This opinion will be unpublished and
may not be cited except as provided by
Minn. Stat. § 480A.08, subd. 3 (2006).
IN COURT OF APPEALS
Ann Lindstrom, petitioner,
Thomas Gene Lindstrom,
St. Louis County District Court
File No. 69F904301274
Patrick J. Roche, Paul D. Cerkvenik, The Trenti Law Firm, 1000 Lincoln Building, 225 North First Street, Virginia, MN 55792 (for respondent)
Richard E. Prebich, Law Offices of Richard E. Prebich, Suite 2, 1932 Second Avenue East, Hibbing, MN 55746 (for appellant)
Considered and decided by Minge, Presiding Judge, Stoneburner, Judge, and Wright, Judge.
In this dissolution action, appellant challenges the district court’s valuation and division of property, failure to equalize the disparity in social-security benefits between the parties in the division of property or award of maintenance based on the disparity, and calculation of appellant’s net monthly income. Because the district court did not clearly err in valuing the property or in finding appellant’s net monthly income and did not abuse its discretion in the division of property or the denial of appellant’s request for maintenance, we affirm.
Appellant Thomas Lindstrom (husband) and respondent Sherri Lindstrom (wife) were married in 1984 and separated in late 2003; their marriage was dissolved in 2006. The parties stipulated to joint legal and joint physical custody of their two children, who were aged 17 and 12 at the time of the dissolution, with each parent having substantially equal parenting time. The parties agreed that child support would be based on the Hortis/Valento formula. Property valuation and division, maintenance, and the calculation of child support were tried to the district court.
Husband derives his income from his photography business,
DownTown Photo, Inc., d/b/a Tom Lindstrom Photography. The district court found that although
husband’s net income is difficult to ascertain because of depreciation and the
fact that husband pays personal expenses through the business, husband “earns or
is capable of earning a net of at least $2,000.00 per month in his
business.” The district court also found
that husband averages fewer than 40 hours per week at his business and
therefore “has some additional time available to either market his business or
secure additional part-time employment.”
Wife is employed by the City of
The district court found that the parties have comparable living expenses for themselves and the minor children of approximately $2,600 per month. The district court noted the disparity in the parties’ expected social-security benefits but declined to adjust the property division or award maintenance for that disparity.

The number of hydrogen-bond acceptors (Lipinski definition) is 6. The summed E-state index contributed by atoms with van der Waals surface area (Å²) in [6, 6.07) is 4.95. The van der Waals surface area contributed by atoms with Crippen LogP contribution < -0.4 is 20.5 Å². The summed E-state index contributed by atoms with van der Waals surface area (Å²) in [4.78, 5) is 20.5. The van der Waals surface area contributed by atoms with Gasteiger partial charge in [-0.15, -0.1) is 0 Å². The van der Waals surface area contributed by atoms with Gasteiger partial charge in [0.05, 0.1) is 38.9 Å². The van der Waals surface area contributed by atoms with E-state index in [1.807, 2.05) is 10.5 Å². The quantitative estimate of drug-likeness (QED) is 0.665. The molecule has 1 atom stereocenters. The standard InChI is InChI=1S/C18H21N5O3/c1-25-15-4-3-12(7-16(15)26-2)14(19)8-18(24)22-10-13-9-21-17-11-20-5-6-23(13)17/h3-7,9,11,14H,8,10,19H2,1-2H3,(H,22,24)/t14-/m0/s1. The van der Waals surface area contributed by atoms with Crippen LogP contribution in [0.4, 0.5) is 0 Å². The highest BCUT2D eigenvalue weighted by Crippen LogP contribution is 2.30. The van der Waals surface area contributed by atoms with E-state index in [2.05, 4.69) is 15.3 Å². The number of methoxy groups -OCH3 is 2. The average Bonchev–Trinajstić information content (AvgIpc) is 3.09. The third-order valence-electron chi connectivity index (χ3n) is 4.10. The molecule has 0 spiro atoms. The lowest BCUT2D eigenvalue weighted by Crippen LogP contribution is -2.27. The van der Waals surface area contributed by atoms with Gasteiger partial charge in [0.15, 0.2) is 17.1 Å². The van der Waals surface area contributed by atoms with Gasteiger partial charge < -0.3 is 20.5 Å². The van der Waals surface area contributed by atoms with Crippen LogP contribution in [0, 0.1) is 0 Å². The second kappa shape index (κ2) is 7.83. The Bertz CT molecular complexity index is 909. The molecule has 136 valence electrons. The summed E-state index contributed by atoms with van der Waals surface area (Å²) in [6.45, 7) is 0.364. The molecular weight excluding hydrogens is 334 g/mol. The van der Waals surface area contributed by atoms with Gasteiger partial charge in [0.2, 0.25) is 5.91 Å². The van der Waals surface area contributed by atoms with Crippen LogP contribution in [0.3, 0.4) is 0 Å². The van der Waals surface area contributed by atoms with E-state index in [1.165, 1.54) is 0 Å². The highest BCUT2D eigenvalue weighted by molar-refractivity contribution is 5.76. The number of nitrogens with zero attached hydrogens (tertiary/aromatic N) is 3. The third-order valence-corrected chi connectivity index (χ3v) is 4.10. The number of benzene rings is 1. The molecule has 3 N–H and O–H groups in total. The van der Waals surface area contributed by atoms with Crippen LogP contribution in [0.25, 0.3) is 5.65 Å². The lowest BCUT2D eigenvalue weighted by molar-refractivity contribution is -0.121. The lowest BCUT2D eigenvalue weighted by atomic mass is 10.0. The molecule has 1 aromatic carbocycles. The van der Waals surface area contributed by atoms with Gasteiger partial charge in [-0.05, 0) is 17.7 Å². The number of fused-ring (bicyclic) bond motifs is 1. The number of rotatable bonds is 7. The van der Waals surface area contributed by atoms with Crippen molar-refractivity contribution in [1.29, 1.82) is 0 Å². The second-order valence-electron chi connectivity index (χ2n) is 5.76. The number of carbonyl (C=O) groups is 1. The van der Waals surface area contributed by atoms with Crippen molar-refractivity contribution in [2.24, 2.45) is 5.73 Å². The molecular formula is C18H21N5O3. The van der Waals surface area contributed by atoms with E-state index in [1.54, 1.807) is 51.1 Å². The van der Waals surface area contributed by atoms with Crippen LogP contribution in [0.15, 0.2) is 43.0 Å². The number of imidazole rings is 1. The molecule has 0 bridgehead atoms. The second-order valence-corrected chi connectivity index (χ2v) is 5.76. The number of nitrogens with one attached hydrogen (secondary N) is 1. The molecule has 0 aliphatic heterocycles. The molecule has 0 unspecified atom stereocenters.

The district court valued the parties’ real estate, husband’s business, financial accounts, and personal property. The court divided the personal property, awarded the homestead to husband, awarded the lake home to wife, and required wife to pay an $80,000 equalizer to husband.
Both parties moved for amended findings of fact and conclusions of law, or in the alternative, a new trial. The district court denied the motions of both parties, and this appeal by husband followed.
I. Valuation of lake home
Husband argues that the district court’s valuation of the
parties’ lake home at $240,000 is clearly erroneous. A district court’s valuation of property is a
finding of fact and will not be set aside unless it is clearly erroneous on the
record as a whole. Maurer v. Maurer, 623 N.W.2d 604, 606 (
Each party presented expert testimony on the value of the lake home. Wife and her expert valued the property at considerably less than husband and his expert, but wife testified that she would be willing to pay the amount of husband’s expert’s appraisal in order to be awarded the property. Husband, in his proposed findings submitted to the district court after the trial, argued that the lake home had appreciated considerably between the presumptive valuation date and the date of trial, and he asserted that he was willing to pay $287,215 for the property, an amount that exceeded his expert’s testimony of the value.